A few months ago, the South Korean tech firm Samsung announced that they are establishing a new chip plant in Taylor, Texas, USA. In this chip plant, Samsung in intending to manufacture chips for 5G, high-performance computing (HPC), and artificial intelligence (AI). Recently it has been reported that this new chip plant will cost more than $25 billion USD to the South Korean firm, so let’s take a look at the full report.
For information, this new chip plant will be completely in operation by the year 2024, as per the expectations, and currently, its establishment process is running. As per the sources, the Korean manufacturer should spend more than $25 billion USD on this new Texas chip plant, of which the initial forecasts will cost up to more than $8 billion USD. It is possible that the cost has been increased because of rising inflation.
The source stated in that manner, “The higher construction cost is about 80% of the cost increase,” one of the sources said. “The materials have gotten more expensive.” Besides it, another source has assumed that “The newly estimated cost could go up even more if the construction of the Taylor plant gets delayed.” He also added, “The later the plant is completed, the higher cost we would be looking at.”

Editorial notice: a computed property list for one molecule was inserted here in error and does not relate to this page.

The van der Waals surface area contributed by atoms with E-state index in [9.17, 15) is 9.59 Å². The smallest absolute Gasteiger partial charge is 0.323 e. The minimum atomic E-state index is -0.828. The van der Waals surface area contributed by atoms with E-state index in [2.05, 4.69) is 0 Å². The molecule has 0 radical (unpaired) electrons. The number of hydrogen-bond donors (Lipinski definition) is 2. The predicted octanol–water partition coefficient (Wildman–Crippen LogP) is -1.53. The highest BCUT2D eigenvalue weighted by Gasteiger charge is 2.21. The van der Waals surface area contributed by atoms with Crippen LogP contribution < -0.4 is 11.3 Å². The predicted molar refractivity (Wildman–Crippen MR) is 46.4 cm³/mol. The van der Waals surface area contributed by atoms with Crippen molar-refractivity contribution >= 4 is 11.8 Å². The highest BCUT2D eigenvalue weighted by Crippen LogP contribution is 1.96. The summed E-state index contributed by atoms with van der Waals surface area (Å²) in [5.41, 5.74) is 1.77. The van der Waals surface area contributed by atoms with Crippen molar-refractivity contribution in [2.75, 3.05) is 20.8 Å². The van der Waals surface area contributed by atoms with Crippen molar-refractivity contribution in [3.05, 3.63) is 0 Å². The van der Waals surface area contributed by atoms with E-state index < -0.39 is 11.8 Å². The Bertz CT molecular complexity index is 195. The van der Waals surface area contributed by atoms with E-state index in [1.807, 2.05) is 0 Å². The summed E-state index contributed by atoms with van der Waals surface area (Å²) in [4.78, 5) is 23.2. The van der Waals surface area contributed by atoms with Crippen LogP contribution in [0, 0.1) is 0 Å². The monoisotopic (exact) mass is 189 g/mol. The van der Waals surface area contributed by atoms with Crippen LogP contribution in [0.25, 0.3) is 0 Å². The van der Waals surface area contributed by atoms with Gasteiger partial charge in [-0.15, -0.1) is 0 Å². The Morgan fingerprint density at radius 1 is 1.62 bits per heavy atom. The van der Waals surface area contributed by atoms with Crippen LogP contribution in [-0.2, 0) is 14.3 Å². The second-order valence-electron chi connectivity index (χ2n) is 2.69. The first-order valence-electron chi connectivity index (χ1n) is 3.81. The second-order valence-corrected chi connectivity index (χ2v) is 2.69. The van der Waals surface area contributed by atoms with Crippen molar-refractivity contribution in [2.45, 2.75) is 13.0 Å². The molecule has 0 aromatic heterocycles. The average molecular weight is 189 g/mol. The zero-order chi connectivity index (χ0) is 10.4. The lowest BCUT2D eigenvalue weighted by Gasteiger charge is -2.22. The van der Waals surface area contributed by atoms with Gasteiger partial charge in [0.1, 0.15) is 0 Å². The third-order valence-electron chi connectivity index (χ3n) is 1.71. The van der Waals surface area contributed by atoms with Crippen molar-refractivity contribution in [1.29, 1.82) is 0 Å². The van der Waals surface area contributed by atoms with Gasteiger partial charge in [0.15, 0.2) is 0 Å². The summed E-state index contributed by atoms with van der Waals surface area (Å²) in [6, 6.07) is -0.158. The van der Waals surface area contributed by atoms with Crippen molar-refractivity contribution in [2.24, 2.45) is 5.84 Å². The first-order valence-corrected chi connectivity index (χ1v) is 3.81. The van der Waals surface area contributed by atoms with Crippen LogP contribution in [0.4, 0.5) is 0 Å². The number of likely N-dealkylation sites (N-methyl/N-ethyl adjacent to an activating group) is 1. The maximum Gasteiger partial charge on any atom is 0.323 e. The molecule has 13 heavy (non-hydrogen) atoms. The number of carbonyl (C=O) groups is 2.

Govt. will provide only 15% of the total costs
Informatively, the Creating Helpful Incentives to Produce Semiconductors (CHIPS) and Science Act from US President Joe Biden’s administration provide billion dollars grants to chipmakers, but the rising costs made it unclear how much run rate those grants as able to provide. As per the US Commerce Department officials, the US Government will grant only 15% of the new plant’s cost, which is not sufficient at all.
Let us inform you, Out of the $52 billion USD that were initially released for CHIPS grants, only $39 billion USD are decided to be set aside for the plant construction’s direct investment. As the labor cost and construction material prices increase, they will end up winding up chipmaker’s plant-establishment costs.
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Thanks to “Reuters”